Difficulty level Easy
Seaweed has been part of the Chinese and Japanese diet for thousands of years, but has only recently been recognized in the West as a food source. Researchers have long thought that the amount of soy based foods has played a role in the huge difference in cancer rates between women in Japan and women in Western society. It appears that marine algae also plays a role in reduced incidence of cancer.
In their book Cooking with Foods that Fight Cancer (2007, DK Adult) authors Richard Beliveau and Denis Gingras write that as with soy, algae lengthens menstrual cycles and lowers blood estrogen levels decreasing the risk of hormone based cancers such as breast and ovarian cancer. Algae contains two compounds which "disrupt several processes vital to the growth of cancer cells." It is particularly effective against prostate cancer, according to the authors.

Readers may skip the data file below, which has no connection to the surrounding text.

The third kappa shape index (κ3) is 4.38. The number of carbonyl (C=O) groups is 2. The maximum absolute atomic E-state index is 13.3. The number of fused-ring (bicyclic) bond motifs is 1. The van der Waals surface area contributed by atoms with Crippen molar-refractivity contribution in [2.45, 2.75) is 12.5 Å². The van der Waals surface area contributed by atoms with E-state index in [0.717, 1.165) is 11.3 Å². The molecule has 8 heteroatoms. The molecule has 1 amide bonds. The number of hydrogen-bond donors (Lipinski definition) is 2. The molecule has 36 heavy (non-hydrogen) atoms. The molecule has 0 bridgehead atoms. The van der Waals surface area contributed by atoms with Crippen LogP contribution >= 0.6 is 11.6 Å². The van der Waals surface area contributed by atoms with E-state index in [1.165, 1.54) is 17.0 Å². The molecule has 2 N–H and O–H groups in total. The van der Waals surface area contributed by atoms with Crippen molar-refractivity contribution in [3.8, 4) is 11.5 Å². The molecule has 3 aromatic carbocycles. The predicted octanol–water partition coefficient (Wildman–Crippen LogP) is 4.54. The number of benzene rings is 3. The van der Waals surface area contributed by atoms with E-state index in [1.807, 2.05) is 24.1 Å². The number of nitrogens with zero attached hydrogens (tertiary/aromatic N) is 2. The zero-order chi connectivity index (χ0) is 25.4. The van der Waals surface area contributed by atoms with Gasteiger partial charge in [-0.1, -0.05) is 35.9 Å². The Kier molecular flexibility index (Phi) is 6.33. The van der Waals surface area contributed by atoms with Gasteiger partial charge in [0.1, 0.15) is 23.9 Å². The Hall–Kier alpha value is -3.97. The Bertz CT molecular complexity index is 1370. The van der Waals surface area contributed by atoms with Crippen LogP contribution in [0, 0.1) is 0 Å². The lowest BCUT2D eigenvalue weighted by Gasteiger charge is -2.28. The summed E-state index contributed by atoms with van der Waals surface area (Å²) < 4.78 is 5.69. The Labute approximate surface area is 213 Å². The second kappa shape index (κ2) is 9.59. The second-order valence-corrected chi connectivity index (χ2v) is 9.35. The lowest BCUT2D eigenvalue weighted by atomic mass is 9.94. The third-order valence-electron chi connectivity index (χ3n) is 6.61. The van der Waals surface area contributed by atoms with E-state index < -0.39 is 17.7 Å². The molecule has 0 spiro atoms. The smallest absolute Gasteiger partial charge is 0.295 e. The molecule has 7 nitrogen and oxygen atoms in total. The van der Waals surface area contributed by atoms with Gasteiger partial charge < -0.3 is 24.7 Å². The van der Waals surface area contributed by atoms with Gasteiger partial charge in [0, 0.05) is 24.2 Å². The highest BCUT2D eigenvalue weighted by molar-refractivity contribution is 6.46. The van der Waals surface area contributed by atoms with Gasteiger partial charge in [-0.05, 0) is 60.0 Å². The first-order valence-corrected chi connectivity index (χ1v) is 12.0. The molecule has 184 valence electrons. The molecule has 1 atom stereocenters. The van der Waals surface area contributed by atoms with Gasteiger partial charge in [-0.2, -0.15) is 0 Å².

Nori, normally sold in dry sheets, has become more prevalent in North America because of the increase in popularity of sushi. Wakame is the type of seaweed most commonly used in the traditional Japanese miso soup. Dulse is one of the few algae that is not of Japanese origin. It can be found in Ireland, Scotland, Wales, and Iceland. In Canada, it can be found around Grand Manan Island in the Bay of Fundy. It is eaten as a snack, often with a pint of beer.Miso Soup
|1 oz.||wakame or arame seaweed|
|stream of olive oil|
|3/4 cup||Chinese broccoli or kale, julienned|
|12||fresh Shiitake mushrooms, finely sliced|
|8 cups||chicken or vegetable stock|
|3 tbsp||red miso|
|3||green onions, finely sliced|
- Soak the seaweed for 5 to 10 minutes in a bowl of cold water.
- Heat the olive oil in a large pot. Saute the broccoli and mushrooms over medium-high heat.
- Pour in the stock, add the drained seaweed and let simmer for 10 minutes, without boiling.
- Dilute the miso with a bit of stock and add to the soup. Add the green onions and serve.